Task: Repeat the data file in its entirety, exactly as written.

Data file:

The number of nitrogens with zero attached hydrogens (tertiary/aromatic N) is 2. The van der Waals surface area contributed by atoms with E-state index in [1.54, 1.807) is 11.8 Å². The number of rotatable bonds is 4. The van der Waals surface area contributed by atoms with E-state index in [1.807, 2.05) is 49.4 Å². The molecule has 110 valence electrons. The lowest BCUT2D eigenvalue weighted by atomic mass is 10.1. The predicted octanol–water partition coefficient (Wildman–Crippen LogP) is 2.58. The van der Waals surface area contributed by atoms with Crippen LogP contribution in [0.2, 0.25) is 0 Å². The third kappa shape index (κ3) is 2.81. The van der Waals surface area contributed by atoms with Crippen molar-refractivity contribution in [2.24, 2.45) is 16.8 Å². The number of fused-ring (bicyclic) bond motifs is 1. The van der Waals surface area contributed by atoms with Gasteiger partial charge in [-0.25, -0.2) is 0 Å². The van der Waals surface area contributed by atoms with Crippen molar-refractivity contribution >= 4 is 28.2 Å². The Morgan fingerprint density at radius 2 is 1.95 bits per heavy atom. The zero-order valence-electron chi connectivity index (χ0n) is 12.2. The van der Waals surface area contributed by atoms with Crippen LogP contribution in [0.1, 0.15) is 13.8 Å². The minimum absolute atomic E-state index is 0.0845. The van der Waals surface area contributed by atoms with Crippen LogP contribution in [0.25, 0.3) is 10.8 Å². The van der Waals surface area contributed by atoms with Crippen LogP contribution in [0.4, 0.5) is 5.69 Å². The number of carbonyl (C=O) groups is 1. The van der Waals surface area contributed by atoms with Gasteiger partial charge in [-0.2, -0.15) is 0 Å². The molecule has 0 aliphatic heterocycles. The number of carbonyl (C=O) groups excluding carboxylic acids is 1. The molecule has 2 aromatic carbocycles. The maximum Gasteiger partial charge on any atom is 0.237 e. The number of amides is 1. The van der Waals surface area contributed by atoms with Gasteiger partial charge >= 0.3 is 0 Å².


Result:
The number of nitrogens with zero attached hydrogens (tertiary/aromatic N) is 2. The van der Waals surface area contributed by atoms with E-state index in [1.54, 1.807) is 11.8 Å². The number of rotatable bonds is 4. The van der Waals surface area contributed by atoms with E-state index in [1.807, 2.05) is 49.4 Å². The molecule has 110 valence electrons. The lowest BCUT2D eigenvalue weighted by atomic mass is 10.1. The predicted octanol–water partition coefficient (Wildman–Crippen LogP) is 2.58. The van der Waals surface area contributed by atoms with Crippen LogP contribution in [0.2, 0.25) is 0 Å². The third kappa shape index (κ3) is 2.81. The van der Waals surface area contributed by atoms with Crippen molar-refractivity contribution in [2.24, 2.45) is 16.8 Å². The number of fused-ring (bicyclic) bond motifs is 1. The van der Waals surface area contributed by atoms with Gasteiger partial charge in [-0.25, -0.2) is 0 Å². The van der Waals surface area contributed by atoms with Crippen molar-refractivity contribution >= 4 is 28.2 Å². The Morgan fingerprint density at radius 2 is 1.95 bits per heavy atom. The zero-order valence-electron chi connectivity index (χ0n) is 12.2. The van der Waals surface area contributed by atoms with Crippen LogP contribution in [0.1, 0.15) is 13.8 Å². The minimum absolute atomic E-state index is 0.0845. The van der Waals surface area contributed by atoms with Crippen LogP contribution in [0.25, 0.3) is 10.8 Å². The van der Waals surface area contributed by atoms with Crippen LogP contribution in [0.4, 0.5) is 5.69 Å². The number of carbonyl (C=O) groups is 1. The van der Waals surface area contributed by atoms with Gasteiger partial charge in [-0.2, -0.15) is 0 Å². The molecule has 0 aliphatic heterocycles. The number of carbonyl (C=O) groups excluding carboxylic acids is 1. The molecule has 2 aromatic carbocycles. The maximum Gasteiger partial charge on any atom is 0.237 e. The number of amides is 1. The van der Waals surface area contributed by atoms with Gasteiger partial charge >= 0.3 is 0 Å².